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Thomas M.
08-25-2009, 01:00 AM
What might be the reason? Rendered in LW directly it takes about 5h, rendered via BNR4 it takes almost twice the time. Same computer, both 64bit with LW64bit, all 9.6. I'm just running to town to buy two i7, but it's depressing to get not all the bucks out of them.

Is Windows Vista somehow limiting the QuadCores to 50%?

I'm pretty angry about all the time I loose.

Anyone discovered something similar?

Cheers
Thomas

jameswillmott
08-25-2009, 01:10 AM
Are you using a radiosity cache that isn't being found properly by the nodes, and they are rebuilding the radiosity solution each time?

Thomas M.
08-25-2009, 01:45 AM
No radiosity at all. The times are about 6h compared to 8h. This might look not so bad, but in the end I loose hundreds of hours and that is too bad.

I just wonder why LWSN does such a bad job? Can it be related to BNR4? All cores run at 100%-95%, so the CPU is running at full speed. I don't know how LWSN could loose all this time otherwise?

down_in_black
08-25-2009, 03:48 AM
Have you tried to clear out all config and program files for net render? BNR usually keeps a copy of all these for all the net render clients.
When you render direct (locally) in LW you are using a different setup of configs and program files.

Could be worth a try?

Thomas M.
08-25-2009, 04:34 AM
I did in the past, but it didn't change anything. I wonder whether it is related to the settings from the computer with the LW folder as it copies all the settings from this machine. My BNR4 controller is not a LW computer, just a core2duo for taking care of the farm and all its cheep.

down_in_black
08-25-2009, 04:52 AM
Well I think it would be worth a try to copy files from your LW workstation just to be sure it is a good setup.

And if that does not work maybe send a question to BNR support.

Also check that you have the latest version of BNR.

Thomas M.
08-25-2009, 05:21 AM
Already contacted Paul and just wait for an answer.

JonW
08-25-2009, 05:58 PM
I found Screamernet sometimes takes longer than manually rendering from each computer separately, but obviously this is more work, but if there is weeks of rendering it may be worthwhile.

Since you are getting some new i7s, the 920 will give you the best frame output for the dollars per box. (3 x 920 are much better that 2 of the more expensive CPUs). If you haven’t already got an i7 you will be in for a pleasant surprise.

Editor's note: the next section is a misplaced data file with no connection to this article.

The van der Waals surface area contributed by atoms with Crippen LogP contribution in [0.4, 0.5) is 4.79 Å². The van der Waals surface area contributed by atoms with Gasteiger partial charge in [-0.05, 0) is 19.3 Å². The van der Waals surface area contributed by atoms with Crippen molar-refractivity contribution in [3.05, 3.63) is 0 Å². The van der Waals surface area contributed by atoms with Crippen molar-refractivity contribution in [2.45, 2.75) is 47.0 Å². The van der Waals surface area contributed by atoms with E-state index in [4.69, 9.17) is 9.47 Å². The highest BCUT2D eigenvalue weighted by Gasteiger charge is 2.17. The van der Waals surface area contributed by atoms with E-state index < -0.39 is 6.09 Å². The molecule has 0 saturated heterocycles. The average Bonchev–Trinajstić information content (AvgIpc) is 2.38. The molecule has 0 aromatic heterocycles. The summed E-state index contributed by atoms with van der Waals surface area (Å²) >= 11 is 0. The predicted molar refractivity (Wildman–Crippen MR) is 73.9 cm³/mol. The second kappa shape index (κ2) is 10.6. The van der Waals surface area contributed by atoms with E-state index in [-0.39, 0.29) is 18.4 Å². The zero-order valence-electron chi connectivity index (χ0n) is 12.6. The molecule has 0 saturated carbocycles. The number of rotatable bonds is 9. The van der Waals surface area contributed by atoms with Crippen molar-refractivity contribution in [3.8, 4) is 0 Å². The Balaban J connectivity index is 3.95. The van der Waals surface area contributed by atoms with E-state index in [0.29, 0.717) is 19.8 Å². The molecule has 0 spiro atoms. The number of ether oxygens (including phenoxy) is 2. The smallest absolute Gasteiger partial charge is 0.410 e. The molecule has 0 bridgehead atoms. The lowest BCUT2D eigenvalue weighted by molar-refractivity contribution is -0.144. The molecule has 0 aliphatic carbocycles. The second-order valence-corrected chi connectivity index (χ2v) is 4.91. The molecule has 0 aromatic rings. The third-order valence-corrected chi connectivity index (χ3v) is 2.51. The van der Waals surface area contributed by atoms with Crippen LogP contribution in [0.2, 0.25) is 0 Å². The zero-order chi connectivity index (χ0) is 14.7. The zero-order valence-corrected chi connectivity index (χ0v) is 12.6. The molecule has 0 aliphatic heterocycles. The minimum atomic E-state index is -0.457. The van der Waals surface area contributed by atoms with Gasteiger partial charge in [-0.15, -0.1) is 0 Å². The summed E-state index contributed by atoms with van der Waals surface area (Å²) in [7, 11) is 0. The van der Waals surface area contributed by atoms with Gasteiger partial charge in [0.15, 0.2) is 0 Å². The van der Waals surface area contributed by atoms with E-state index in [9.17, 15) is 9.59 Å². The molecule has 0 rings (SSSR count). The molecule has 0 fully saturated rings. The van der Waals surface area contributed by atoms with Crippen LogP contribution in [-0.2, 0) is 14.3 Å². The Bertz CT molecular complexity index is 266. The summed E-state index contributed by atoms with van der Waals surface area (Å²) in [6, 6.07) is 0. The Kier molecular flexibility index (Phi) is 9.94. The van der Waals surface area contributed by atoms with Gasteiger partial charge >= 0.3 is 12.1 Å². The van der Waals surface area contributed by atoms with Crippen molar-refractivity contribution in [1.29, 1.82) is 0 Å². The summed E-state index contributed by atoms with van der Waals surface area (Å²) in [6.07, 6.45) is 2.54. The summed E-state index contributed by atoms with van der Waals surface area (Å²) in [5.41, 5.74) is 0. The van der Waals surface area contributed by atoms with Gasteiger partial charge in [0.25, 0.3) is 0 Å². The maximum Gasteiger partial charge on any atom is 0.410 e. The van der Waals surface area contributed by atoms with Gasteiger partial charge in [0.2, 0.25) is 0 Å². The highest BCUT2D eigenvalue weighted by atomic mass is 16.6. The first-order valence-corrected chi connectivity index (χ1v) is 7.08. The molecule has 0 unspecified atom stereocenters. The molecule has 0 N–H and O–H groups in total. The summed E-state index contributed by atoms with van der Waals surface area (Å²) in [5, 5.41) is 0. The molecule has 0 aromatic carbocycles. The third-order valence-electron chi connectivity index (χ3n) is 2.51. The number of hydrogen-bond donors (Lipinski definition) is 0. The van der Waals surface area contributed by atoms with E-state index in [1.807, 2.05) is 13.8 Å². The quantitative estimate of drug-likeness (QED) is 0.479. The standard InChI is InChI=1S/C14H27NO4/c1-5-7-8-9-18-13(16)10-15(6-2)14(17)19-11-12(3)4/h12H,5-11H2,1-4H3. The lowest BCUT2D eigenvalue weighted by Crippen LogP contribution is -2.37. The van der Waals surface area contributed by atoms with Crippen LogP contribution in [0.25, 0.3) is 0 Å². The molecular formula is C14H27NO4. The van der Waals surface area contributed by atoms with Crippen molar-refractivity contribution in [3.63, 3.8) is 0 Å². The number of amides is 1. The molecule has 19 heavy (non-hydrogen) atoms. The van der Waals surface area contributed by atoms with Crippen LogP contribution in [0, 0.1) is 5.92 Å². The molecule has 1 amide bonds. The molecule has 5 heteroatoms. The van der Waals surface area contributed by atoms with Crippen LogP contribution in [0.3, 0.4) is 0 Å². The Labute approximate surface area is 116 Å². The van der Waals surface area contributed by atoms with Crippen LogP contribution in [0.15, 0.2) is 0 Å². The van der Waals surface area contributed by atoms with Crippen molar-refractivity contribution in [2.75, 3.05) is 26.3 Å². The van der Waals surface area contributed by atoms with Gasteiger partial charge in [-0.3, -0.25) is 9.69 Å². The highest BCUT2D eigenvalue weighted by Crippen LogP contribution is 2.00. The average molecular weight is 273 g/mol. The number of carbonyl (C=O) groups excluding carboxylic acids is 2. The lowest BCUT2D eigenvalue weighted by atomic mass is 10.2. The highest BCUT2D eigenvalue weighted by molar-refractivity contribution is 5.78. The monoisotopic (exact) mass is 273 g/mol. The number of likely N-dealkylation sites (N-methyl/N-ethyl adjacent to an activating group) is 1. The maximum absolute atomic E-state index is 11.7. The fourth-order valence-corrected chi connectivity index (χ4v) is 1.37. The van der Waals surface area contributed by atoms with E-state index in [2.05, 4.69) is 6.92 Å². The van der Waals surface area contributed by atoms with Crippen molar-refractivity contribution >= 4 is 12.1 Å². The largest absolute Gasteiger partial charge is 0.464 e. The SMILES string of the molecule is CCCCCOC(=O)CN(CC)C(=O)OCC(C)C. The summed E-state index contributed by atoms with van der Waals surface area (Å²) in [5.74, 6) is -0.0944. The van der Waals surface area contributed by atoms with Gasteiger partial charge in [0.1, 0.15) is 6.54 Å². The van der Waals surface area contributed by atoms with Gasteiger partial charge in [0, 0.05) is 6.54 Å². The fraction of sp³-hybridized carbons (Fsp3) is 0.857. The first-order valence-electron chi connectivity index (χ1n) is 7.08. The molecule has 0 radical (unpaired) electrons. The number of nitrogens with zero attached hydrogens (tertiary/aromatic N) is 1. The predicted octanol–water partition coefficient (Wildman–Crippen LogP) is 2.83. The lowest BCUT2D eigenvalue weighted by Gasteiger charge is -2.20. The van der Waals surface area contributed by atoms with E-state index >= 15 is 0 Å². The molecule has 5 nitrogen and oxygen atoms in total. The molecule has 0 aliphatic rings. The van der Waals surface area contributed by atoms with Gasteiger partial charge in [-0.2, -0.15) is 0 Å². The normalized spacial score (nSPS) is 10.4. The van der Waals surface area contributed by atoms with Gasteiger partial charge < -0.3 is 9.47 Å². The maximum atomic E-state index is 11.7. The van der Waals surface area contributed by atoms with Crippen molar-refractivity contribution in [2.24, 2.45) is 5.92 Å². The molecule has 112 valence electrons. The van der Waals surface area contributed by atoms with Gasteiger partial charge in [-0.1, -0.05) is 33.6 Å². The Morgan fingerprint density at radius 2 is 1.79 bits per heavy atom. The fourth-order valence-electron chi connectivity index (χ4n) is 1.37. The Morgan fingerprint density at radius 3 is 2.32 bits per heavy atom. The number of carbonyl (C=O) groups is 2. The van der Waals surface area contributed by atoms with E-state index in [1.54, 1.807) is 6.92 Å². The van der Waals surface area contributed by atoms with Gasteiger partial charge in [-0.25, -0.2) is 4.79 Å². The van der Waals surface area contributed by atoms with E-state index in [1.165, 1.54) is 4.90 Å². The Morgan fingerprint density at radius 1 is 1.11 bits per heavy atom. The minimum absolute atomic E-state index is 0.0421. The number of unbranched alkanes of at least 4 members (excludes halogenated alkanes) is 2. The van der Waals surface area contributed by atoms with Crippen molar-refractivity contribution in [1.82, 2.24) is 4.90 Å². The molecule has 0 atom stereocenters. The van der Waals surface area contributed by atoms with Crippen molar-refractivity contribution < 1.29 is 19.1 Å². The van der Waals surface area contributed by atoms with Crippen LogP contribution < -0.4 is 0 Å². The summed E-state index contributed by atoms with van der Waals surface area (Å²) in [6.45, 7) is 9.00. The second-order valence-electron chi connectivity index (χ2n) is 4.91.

khan973
08-25-2009, 10:07 PM
Hei, I've hit many obstacles doing Network rendering and most of the time the problems come from us.

If you have more machines to do the job and it does it slower, the problem can be how the scene is managed.

1. Data access:
If the computer takes time to access the datas, it might take up to many minutes to get everything. So here are some things to be aware of:
- Gigabit network!!!
- NAS fast hard drive (or properly RAID configured one) so it allows many connections at the same toime without chocking
- Be sure all the datas are accessible
- The frames will be writen too, so the disk really have to be able to handle multiple access fast.

2. Textures
Try to manage your textures smartly.
- If you have video textures, use image sequences so it loads 1 image per frame and not the whole video each time. I faced that wit a 2 GO video to simulate water foam on an ocean.
- Never use bigger images than needed.
- PNG seem to be the format that's handled better by lightwave as it doesn't convert your 8 bits images to 24 bits image when loaded while it's the case with most formats

3.Config
You absolutely need a good configuration.
For example, If you have a bi-quad and 4 GO of Ram, it's gonna be a problem. As long as the node will load the scene, you'll have 4/8 GO which is 512 MO!!!
Imagine yourself working with 512 MO of Ram on your computer!
So you need at least 1GO per node. So using only 4 nodes on 8 can be faster in that particular case.
- Keep your Processors cool!


And last but not the least:
IT ALWAYS DEPEND ON YOUR SCENE!!!
The best configuration or node management depends ond your scene, how much computation needed, how many polys, what texture you use and so on...

But I hope my answers will help you.
I'm moving to a FLEX (Nec) solution with 6 racks (48 nodes) and memory management, it will help a lot on my projects!

Hieron
08-26-2009, 05:49 AM
Never noticed a strange slowdown due to BNR4 before..
You could do a manual LWSN setup and render to see where the problem lies.

Khan973: I'd love to build a blade setup once, but can't justify the added costs yet. I got the space to just put some midi towers with some cost effective consumer range CPU's (Q6600 before, i7 920's now)..

I have the feeling that a blade setup with the same processing power would sky rocket in price.. with a chassis and all..

Cageman
08-26-2009, 09:09 AM
We use Muster here at work and I also have it at home. The only time I've seen screamernet being slower is when using GI-cache. Don't know how BNR handles confings and such things, but with Muster it is quite easy to make sure the correct configs are loaded. Most of the time though, Screamernet has been slightly faster than F9 renders.